Why I don’t regret my decision to be childless

    26 September 2019

    There is a blessing that some religious Jewish men recite daily, thanking God “for not making [them] a woman.” I wake and thank the Universe that I was never foolish enough to have children.

    But over the past couple of decades, I have started to feel more stigmatised for not having children than I do for being a lesbian. Since lesbians began to copy the odd habits of their heterosexual counterparts, and embrace marriage and babies almost as a matter of course, I am often treated like the odd one out.

    Having kids would, as far as straight people are concerned, smooth away the rough edges of my perverted sexuality. Those lesbians with their own broods can at least chat to heterosexuals about breast feeding, school, and tedious child care arrangements. When I say how positive a choice it was for me to remain child free, I see the look of pity change to defensive fury.

    I am writing this in the school holidays, where right outside my door there are kids banging themselves and their footballs against my front door. I am putting up with screaming in the street and skateboarding on the pavements from morning to night. Going anywhere on the bus takes forever because of the number of Chelsea tractors that congest the roads all day, taking little Chloe and Oli to soft play.

    I live in the bit of north London known as “nappy valley“, or ‘Creche End’ because it is full to bursting with young, middle-class professionals and their double buggies. Why so many twins, I once asked a posh mum? It turns out that paying for expensive IVF is one way of getting better odds on having multiple births, so they can produce their entire family in one go.

    Children bore or irritate me, but I don’t blame them for being spoilt and obnoxious. As the tired cliché goes, I blame the parents. I was once banned from my local Starbucks when I politely asked a mum if she wouldn’t mind hurrying the hell up asking her brood of Jojo Maman Bebe -clad kids whether they wanted babyccini, frappochini with rusk-flavoured soya milk. I mentioned that when I was a toddler I got what I was given.

    The barista, with his beard, manbun and pronoun badge, asked me to leave, telling me that Starbucks has a “child-friendly policy”. As if that was not obvious, given how many baby buggies I’d had to climb over to get anywhere near the counter.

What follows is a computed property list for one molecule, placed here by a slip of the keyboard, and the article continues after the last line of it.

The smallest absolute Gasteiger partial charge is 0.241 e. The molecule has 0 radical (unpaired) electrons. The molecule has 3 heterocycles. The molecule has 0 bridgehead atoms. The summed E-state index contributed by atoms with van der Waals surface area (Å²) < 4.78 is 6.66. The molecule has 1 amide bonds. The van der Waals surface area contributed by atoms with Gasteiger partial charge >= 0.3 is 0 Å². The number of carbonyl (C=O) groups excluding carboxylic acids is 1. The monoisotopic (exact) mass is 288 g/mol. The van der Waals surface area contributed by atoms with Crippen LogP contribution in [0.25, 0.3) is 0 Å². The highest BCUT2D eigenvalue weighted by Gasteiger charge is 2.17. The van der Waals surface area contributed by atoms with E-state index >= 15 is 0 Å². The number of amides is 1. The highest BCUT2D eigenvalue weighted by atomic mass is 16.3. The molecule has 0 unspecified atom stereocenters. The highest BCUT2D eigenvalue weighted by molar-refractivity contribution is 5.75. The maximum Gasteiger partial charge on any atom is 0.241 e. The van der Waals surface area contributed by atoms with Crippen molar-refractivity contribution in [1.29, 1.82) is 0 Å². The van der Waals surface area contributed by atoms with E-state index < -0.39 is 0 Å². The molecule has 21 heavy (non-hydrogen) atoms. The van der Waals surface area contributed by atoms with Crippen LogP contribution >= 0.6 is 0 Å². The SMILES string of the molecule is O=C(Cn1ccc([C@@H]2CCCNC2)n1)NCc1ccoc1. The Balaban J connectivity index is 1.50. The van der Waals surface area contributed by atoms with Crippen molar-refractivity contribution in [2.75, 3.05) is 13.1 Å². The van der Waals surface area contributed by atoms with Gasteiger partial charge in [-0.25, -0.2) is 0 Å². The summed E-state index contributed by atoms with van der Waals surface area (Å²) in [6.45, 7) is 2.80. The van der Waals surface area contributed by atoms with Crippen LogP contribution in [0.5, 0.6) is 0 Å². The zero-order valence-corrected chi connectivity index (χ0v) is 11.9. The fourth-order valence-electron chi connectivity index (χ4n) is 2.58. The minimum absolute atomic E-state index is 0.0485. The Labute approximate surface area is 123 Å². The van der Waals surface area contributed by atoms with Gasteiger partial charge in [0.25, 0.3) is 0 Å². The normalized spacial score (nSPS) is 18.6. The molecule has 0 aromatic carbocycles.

It really is quality chutzpah to tell those of us without kids that we are somehow causing harm, disruption or inconvenience to parents by rocking up at some venue or other geared towards them. I have lost count of the times I have been asked to move from an aisle seat on an overnight flight to a middle one in order to accommodate parents with teenagers.

    These days, many long-distance trains have designated “family friendly” carriages, which leaves me wondering why parents with kids need special privileges when most carriages seem to be occupied by screaming children. Would ‘child free’ carriages not be fairer, for those of us that need to work, or would like some peace and quiet?

    In many ways, people are massively rewarded for having children, financially and socially. No matter how often parents pretend they are performing their social obligations by having their own biological children, it will still sound as disingenuous and hypocritical as the last time.

    The crazy view that it is selfish and inconsiderate to not have our own biological children takes my breath away. I, like growing numbers of women, have made a clear and positive choice not to reproduce. The least that those who have added to the overpopulated world can do is to stop resenting those that made a far better choice.

    I do not dislike children. I have no interest in them until they form their own characters and views, but I do very much dislike entitled, privileged, smug parents who are able to enjoy all the advantages of reproducing (maternity and paternity leave, boarding flights and trains before anyone else, and somehow justifying taking time off work for no good reason) that working-class, single parents are unable to do. As it approaches the end of the school summer holidays in England, I quite literally cannot wait for the kids to be safely ensconced in a classroom, rather than running up and down a train carriage, screaming at me, or popping up in a restaurant to throw tomato sauce in my direction. Parents everywhere should enjoy their children, but please do keep them away from me.